The Gray King of Winter’s End
We have lions in Kansas, of a sort, but
our sort skulks, yellow-eyed, and slinks
from one shadow to the next.
Here, March comes in like an old badger,
surly and still possessed of claws
with a few good scratches left.
It growls through whipping prairie grass,
burrows down past-dusk suburban streets
daring you to try and stop it.
In its prime, it bit with teeth of jagged
ice, dug holes in houses, picked off and
picked clean the unhoused.
Even in twilight it is nothing you want to
fight for long; even dulled, its weapons
still sting, still buffet and bruise.
It chases thunder east to Missouri, nips
at lightning’s heels, gnaws all night
at chattering screen doors.
Whatever comes to take it to earth at last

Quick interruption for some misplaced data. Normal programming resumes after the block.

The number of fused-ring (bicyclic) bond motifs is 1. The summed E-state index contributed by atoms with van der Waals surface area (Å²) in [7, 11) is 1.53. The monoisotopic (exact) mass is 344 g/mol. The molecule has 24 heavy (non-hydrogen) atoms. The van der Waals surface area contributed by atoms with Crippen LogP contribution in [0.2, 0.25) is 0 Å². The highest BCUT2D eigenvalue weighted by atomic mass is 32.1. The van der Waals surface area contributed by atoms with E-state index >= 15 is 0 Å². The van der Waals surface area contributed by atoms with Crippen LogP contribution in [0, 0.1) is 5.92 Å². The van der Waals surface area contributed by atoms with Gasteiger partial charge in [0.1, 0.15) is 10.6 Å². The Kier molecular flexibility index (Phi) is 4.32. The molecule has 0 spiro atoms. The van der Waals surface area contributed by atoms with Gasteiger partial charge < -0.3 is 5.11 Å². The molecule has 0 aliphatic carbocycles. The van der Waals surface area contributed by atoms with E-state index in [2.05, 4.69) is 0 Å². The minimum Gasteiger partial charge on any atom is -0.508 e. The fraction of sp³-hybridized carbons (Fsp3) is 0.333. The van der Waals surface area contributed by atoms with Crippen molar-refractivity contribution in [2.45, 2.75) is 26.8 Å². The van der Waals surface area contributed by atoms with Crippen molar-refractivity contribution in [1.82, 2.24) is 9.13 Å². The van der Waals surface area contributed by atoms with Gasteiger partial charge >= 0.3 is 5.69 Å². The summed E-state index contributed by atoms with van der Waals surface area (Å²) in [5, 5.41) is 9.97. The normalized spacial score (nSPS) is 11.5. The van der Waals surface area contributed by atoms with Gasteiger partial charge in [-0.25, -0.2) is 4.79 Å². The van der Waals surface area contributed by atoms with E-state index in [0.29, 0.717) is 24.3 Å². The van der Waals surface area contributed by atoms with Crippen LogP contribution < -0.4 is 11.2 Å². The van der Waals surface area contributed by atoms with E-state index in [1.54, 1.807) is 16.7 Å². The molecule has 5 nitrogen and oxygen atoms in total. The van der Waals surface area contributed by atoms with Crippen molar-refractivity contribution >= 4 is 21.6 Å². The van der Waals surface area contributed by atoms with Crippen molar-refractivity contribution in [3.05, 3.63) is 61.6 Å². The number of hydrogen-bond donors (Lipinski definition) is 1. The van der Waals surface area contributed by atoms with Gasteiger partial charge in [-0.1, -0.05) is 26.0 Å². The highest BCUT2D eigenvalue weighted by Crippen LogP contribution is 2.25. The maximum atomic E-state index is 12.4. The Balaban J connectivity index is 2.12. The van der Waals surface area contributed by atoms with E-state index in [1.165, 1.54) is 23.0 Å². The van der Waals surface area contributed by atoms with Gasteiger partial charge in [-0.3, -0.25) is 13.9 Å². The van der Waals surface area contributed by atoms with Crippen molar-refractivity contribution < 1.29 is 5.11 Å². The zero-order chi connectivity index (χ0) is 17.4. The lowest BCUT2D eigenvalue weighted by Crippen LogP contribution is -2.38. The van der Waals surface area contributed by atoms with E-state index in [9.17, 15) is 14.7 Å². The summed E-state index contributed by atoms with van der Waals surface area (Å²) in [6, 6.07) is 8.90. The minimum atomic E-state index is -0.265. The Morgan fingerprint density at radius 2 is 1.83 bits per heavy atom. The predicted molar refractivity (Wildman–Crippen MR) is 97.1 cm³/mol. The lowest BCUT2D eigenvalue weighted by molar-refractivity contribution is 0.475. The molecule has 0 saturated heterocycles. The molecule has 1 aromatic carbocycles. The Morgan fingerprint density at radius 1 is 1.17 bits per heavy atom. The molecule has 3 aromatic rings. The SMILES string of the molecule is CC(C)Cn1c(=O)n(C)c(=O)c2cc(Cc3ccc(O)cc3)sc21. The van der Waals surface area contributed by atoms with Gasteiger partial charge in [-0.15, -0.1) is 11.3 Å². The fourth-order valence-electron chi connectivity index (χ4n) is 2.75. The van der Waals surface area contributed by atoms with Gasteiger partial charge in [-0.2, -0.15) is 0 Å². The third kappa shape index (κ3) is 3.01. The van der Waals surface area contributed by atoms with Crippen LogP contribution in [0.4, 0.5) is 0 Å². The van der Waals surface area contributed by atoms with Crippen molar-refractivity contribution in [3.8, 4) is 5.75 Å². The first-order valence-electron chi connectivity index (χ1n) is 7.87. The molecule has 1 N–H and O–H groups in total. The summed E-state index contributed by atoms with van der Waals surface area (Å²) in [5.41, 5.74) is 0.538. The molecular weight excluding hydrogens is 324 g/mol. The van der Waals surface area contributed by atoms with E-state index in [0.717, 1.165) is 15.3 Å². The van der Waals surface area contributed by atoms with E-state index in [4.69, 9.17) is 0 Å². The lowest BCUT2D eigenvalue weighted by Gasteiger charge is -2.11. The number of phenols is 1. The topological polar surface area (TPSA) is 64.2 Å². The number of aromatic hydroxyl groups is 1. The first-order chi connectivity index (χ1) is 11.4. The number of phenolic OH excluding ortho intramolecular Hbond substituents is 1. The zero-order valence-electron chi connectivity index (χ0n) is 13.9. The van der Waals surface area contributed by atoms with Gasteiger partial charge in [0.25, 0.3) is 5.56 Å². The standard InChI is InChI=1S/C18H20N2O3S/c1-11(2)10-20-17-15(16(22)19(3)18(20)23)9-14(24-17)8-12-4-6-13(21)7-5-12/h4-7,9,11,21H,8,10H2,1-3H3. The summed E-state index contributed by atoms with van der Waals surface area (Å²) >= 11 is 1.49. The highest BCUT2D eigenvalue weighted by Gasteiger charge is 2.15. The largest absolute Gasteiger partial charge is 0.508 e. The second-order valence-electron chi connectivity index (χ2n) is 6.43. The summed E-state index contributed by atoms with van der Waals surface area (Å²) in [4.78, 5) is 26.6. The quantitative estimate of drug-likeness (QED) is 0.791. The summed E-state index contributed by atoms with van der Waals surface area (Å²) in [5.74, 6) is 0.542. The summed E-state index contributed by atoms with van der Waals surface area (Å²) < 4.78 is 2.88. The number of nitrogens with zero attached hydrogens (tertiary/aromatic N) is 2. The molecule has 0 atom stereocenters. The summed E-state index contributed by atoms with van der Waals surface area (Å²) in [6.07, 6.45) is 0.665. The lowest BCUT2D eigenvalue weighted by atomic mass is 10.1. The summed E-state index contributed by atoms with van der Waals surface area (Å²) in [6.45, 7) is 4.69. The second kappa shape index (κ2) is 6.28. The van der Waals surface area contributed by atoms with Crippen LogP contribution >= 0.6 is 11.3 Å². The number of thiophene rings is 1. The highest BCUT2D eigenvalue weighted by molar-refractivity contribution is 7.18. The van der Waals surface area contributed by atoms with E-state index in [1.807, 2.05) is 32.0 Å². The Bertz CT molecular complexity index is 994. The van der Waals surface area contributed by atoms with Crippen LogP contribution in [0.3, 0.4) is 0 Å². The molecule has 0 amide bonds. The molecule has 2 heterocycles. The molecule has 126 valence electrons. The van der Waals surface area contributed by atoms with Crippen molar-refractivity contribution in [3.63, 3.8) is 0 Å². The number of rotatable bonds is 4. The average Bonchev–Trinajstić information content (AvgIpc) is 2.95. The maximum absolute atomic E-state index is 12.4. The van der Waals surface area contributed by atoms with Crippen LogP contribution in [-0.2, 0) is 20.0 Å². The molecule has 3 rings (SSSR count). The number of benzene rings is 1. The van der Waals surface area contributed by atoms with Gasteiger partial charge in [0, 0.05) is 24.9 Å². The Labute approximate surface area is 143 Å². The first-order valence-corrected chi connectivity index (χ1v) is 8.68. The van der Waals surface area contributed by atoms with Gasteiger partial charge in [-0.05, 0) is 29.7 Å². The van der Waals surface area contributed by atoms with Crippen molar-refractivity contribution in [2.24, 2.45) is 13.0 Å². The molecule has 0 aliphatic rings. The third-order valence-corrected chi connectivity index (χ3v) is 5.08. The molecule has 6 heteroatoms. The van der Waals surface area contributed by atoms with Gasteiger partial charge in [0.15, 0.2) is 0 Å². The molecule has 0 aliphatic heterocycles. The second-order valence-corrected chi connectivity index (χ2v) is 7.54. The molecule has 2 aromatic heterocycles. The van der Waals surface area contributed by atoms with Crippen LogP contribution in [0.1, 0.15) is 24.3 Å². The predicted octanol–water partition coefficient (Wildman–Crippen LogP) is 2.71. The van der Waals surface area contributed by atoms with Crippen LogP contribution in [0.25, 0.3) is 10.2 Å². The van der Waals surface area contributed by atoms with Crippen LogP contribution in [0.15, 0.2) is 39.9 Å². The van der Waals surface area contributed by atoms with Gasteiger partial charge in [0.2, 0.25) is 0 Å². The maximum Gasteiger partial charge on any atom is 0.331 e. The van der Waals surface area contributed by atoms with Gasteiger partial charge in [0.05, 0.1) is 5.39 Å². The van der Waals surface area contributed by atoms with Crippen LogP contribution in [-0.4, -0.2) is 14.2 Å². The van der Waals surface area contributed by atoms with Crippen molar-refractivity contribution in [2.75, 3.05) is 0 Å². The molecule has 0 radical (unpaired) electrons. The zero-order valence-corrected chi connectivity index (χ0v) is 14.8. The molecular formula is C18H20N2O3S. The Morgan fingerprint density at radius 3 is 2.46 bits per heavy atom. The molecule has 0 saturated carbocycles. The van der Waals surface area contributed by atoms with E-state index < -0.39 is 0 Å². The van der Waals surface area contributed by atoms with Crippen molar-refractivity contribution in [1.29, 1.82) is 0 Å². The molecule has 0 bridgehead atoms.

will not wear wool, but feathers, and fly
full speed into April, talons bared.
About the Author: Steve Brisendine is a writer, poet, occasional artist and recovering journalist living and working in Mission, KS. He is the author of two collections from Spartan Press: The Words We Do Not Have (2021) and Salt Holds No Secret But This (2022). His work has appeared previously in As It Ought to Be Magazine, as well as in Connecticut River Review Journal, Flint Hills Review, Circle Show and other journals and anthologies. He was a finalist for the 2021 Derrick Burleson Poetry Prize.
Image Credit: Russell Lee, “Weather vanes, Sheridan County, Kansas” (1939) The Library of Congress